Hardy is the only candidate in the 11-way primary who has adopted a tougher stance on Israel. The other top contenders — including several elected officials at the state and county levels — have said they would uphold the pro-Israel legacy of the late Rep. Alcee Hastings (D-FL), the former longtime dean of Florida’s congressional delegation whose death last April created a rare vacancy in the district.
The primary winner is all but assured victory in the Jan. 11 general election owing to the district’s heavily Democratic makeup. Because there is no run-off, whoever prevails could finish with only a small percentage of the total vote count.
Hardy has struggled with fundraising and has failed to attract endorsements from leading progressives in the House who align with his views on domestic issues as well as Middle East foreign policy.
The Florida Democratic Action PAC, a new progressive group formed in August, launched a $102,000 TV ad campaign on Wednesday in a final push to boost Hardy’s candidacy. But it remains to be seen how much momentum he will gain from the cable ad buy with only six days remaining until the election.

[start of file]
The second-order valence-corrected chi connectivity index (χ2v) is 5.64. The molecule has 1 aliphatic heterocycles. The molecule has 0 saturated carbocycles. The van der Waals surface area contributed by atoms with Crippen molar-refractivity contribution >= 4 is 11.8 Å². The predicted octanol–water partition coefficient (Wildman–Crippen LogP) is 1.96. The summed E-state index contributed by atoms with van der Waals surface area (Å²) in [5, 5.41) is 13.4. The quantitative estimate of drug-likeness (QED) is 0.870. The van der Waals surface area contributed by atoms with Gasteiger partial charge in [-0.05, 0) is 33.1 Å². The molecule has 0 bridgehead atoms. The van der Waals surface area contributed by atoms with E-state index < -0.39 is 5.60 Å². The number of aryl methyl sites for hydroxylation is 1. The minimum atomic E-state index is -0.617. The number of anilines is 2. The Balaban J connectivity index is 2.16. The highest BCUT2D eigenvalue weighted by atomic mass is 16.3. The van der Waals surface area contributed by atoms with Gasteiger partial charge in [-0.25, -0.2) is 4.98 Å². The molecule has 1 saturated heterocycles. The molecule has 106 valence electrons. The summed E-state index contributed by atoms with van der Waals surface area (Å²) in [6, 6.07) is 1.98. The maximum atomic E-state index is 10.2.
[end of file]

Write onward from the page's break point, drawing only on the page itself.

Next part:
DMFI’s late entrance in the race highlights the dearth of national attention from political action committees and Democratic leaders who have eschewed direct involvement.
DMFI wouldn’t comment on the record for this article.
The most recent special election for a safe Democratic seat, in Ohio’s 11th Congressional District, came to represent a high-stakes showdown between competing forces within the party.
DMFI took an active role in the race, spending more than $2 million as part of an effort to prop up Shontel Brown, a centrist county councilwoman and party chair, in a heated primary battle against Nina Turner, a progressive stalwart who had taken a more critical view of Israel. Brown defeated Turner by a margin of six points in a stunning come-from-behind victory on election night.